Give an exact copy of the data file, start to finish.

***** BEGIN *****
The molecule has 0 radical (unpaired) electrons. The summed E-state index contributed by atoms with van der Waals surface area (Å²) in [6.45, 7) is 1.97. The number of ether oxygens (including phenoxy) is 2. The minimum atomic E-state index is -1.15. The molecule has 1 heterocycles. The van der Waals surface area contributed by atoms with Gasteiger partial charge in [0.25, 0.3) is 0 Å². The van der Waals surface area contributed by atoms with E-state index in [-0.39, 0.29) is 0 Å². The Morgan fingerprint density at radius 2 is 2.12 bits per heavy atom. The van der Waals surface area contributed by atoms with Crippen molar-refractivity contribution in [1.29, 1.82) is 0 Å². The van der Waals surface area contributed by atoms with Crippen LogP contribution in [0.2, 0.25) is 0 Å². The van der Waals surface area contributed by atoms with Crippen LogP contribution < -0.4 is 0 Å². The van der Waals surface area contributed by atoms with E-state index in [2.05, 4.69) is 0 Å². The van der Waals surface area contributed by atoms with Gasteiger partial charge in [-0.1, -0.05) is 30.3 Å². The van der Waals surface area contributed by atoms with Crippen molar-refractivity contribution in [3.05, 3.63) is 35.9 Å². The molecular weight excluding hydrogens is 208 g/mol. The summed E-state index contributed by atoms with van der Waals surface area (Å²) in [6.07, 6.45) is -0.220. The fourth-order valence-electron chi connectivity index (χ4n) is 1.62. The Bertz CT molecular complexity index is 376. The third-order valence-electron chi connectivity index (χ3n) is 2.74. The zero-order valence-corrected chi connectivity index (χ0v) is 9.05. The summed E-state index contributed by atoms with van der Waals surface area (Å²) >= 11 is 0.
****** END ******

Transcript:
The molecule has 0 radical (unpaired) electrons. The summed E-state index contributed by atoms with van der Waals surface area (Å²) in [6.45, 7) is 1.97. The number of ether oxygens (including phenoxy) is 2. The minimum atomic E-state index is -1.15. The molecule has 1 heterocycles. The van der Waals surface area contributed by atoms with Gasteiger partial charge in [0.25, 0.3) is 0 Å². The van der Waals surface area contributed by atoms with E-state index in [-0.39, 0.29) is 0 Å². The Morgan fingerprint density at radius 2 is 2.12 bits per heavy atom. The van der Waals surface area contributed by atoms with Crippen molar-refractivity contribution in [1.29, 1.82) is 0 Å². The van der Waals surface area contributed by atoms with Crippen LogP contribution in [0.2, 0.25) is 0 Å². The van der Waals surface area contributed by atoms with Crippen LogP contribution < -0.4 is 0 Å². The van der Waals surface area contributed by atoms with E-state index in [2.05, 4.69) is 0 Å². The van der Waals surface area contributed by atoms with Gasteiger partial charge in [-0.1, -0.05) is 30.3 Å². The van der Waals surface area contributed by atoms with Crippen molar-refractivity contribution in [3.05, 3.63) is 35.9 Å². The molecular weight excluding hydrogens is 208 g/mol. The summed E-state index contributed by atoms with van der Waals surface area (Å²) in [6.07, 6.45) is -0.220. The fourth-order valence-electron chi connectivity index (χ4n) is 1.62. The Bertz CT molecular complexity index is 376. The third-order valence-electron chi connectivity index (χ3n) is 2.74. The zero-order valence-corrected chi connectivity index (χ0v) is 9.05. The summed E-state index contributed by atoms with van der Waals surface area (Å²) >= 11 is 0.